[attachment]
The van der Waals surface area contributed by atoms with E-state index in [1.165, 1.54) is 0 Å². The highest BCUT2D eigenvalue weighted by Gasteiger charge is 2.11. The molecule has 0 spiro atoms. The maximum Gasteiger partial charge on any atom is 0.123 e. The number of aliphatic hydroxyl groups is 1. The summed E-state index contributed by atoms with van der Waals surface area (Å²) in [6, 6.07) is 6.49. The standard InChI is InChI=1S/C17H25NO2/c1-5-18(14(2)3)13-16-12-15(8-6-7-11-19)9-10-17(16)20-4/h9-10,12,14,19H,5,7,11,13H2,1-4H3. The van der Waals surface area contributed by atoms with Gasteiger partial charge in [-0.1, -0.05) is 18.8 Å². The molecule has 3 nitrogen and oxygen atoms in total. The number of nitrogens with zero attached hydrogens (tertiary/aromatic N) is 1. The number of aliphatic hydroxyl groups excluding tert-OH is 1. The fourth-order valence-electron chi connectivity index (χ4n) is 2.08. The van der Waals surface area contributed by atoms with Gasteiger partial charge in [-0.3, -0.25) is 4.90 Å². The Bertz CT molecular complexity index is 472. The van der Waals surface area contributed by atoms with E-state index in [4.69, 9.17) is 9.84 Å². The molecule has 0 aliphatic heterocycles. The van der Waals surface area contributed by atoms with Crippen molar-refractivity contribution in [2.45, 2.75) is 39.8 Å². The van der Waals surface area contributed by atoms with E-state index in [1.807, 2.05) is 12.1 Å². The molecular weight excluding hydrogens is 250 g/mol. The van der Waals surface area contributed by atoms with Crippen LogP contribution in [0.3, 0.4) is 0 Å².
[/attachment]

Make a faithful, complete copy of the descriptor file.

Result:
The van der Waals surface area contributed by atoms with E-state index in [1.165, 1.54) is 0 Å². The highest BCUT2D eigenvalue weighted by Gasteiger charge is 2.11. The molecule has 0 spiro atoms. The maximum Gasteiger partial charge on any atom is 0.123 e. The number of aliphatic hydroxyl groups is 1. The summed E-state index contributed by atoms with van der Waals surface area (Å²) in [6, 6.07) is 6.49. The standard InChI is InChI=1S/C17H25NO2/c1-5-18(14(2)3)13-16-12-15(8-6-7-11-19)9-10-17(16)20-4/h9-10,12,14,19H,5,7,11,13H2,1-4H3. The van der Waals surface area contributed by atoms with Gasteiger partial charge in [-0.1, -0.05) is 18.8 Å². The molecule has 3 nitrogen and oxygen atoms in total. The number of nitrogens with zero attached hydrogens (tertiary/aromatic N) is 1. The number of aliphatic hydroxyl groups excluding tert-OH is 1. The fourth-order valence-electron chi connectivity index (χ4n) is 2.08. The van der Waals surface area contributed by atoms with Gasteiger partial charge in [-0.3, -0.25) is 4.90 Å². The Bertz CT molecular complexity index is 472. The van der Waals surface area contributed by atoms with E-state index in [4.69, 9.17) is 9.84 Å². The molecule has 0 aliphatic heterocycles. The van der Waals surface area contributed by atoms with Crippen molar-refractivity contribution in [2.45, 2.75) is 39.8 Å². The van der Waals surface area contributed by atoms with E-state index in [1.807, 2.05) is 12.1 Å². The molecular weight excluding hydrogens is 250 g/mol. The van der Waals surface area contributed by atoms with Crippen LogP contribution in [0.3, 0.4) is 0 Å².